Energy

What do you do with 8,000 defunct wind turbine blades? Sit on them, of course


Renewable energy is rolling out at record-breaking pace with billions of dollars being invested in new wind farms, solar arrays and battery storage.

In the United States, the wind industry now generates enough electricity to power more than 43 million homes, according to the Department of Energy, with more than 70,000 turbines spinning across 43 states.

But while it is one of the cheapest and cleanest energy sources, there is a growing problem. While most of a wind turbine can be reused, its enormous fiberglass blades are difficult to dispose of when they reach the end of a 20-25 year life span.

This has led to vast graveyards of these monster pieces of machinery. It’s estimated that 720,000 tons of blade material will be disposed of over the next 20 years in the US, and lawsuits are beginning to spring up over the dumping of blades.

Around the world, companies are beginning to figure out ways to resurrect them. In Denmark, parts of gigantic blades have been repurposed as bike sheds. In the west of Ireland, a company called BladeBridge is making pedestrian footbridges and cyclepaths out of sections. Decommissioned blades have been turned into playgrounds in the Netherlands. There is a growing sector in shredding fiberglass material to be added to make cement stronger and more durable.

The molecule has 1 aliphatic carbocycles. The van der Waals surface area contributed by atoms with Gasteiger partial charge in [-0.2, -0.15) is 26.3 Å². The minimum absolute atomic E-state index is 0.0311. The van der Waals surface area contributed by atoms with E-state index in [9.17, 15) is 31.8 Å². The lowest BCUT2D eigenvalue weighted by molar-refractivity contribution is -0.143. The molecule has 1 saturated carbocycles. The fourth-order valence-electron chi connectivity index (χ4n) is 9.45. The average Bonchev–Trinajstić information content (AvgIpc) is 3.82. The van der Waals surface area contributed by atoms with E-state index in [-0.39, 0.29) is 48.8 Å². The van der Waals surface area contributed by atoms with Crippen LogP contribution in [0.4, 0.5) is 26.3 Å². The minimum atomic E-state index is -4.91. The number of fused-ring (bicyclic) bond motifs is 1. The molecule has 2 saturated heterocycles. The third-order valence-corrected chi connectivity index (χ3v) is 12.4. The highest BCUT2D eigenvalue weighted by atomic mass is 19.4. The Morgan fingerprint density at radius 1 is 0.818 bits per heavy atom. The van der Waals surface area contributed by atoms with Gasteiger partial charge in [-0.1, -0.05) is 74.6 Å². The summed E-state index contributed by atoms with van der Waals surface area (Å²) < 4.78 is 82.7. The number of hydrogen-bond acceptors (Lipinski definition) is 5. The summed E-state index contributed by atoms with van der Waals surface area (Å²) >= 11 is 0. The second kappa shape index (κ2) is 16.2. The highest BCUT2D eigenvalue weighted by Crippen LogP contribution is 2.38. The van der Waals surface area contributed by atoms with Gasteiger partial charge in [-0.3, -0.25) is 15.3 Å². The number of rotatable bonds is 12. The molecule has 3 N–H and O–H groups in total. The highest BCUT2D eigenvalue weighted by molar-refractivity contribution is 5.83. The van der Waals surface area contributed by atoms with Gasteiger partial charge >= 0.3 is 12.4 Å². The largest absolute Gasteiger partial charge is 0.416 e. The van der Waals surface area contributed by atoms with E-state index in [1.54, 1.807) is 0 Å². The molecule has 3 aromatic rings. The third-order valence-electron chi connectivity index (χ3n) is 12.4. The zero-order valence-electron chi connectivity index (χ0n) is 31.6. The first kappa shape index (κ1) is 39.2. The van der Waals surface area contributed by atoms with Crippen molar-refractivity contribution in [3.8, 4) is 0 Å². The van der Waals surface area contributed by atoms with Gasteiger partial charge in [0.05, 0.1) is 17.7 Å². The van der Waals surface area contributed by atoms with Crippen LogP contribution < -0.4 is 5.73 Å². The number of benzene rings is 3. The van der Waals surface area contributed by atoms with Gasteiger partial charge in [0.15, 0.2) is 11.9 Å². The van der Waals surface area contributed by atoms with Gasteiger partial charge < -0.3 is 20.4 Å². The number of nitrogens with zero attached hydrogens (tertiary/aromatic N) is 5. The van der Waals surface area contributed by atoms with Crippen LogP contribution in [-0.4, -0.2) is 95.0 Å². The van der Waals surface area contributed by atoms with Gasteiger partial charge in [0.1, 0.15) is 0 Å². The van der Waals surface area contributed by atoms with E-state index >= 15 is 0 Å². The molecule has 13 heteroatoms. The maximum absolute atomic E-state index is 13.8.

What do you do with 8,000 defunct wind turbine blades?

In northeastern Ohio, a region with deep roots in the iron and steel industries, one company has come up with a quirky but relatively straightforward solution for blades.

Canvus cuts the blades into chunks – or “filets” as the company calls them – and transforms them into sturdy, outdoor furniture at their factory near Cleveland. Since production started in August, thousands of benches, planters and picnic tables have been sold across the states to be used in downtown public spaces, parks and school campuses.

Many of the pieces, which weigh 600-800lbs, have been painted by local artists with designs incorporating everything from dragonflies, sunflowers, and constellations of stars, to a pizza slice.

‘Filets’ of wind turbine blades laid out at the company in northeastern Ohio

(Canvus)

Brian Donahue, managing partner at Canvus, described the pieces as “functional art”.

”You’re sitting in a piece of art, having a cup of coffee with a loved one or a friend, enjoying the view… The artists are phenomenal to work with and it gives them a canvas that they’ve never painted on before,” he told The Independent.

He added: “There’s no facility like it in the world. It’s got a little of the Willy Wonka Chocolate Factory to it. We’re doing something that’s never been done.”

Canvus was founded three years ago by former commodities traders in the renewables industry. “No one really knew what to do with the fiberglass [blades],” Mr Donahue said. “We view ourselves as partners to the wind companies we worked with, and we knew they were struggling with the problem. The PR was awful [from] burying all these blades in the ground.

The Cleveland-based artist, Lacy Talley, paints one of Canvus’ sheltered seating spaces in a bright, bold palette

(Canvus)

Mike Sobeck, a Cleveland based artist, who has specialized in the art of pizza painting and does murals all over the greater Cleveland area, with his ‘pizza-slice’ bench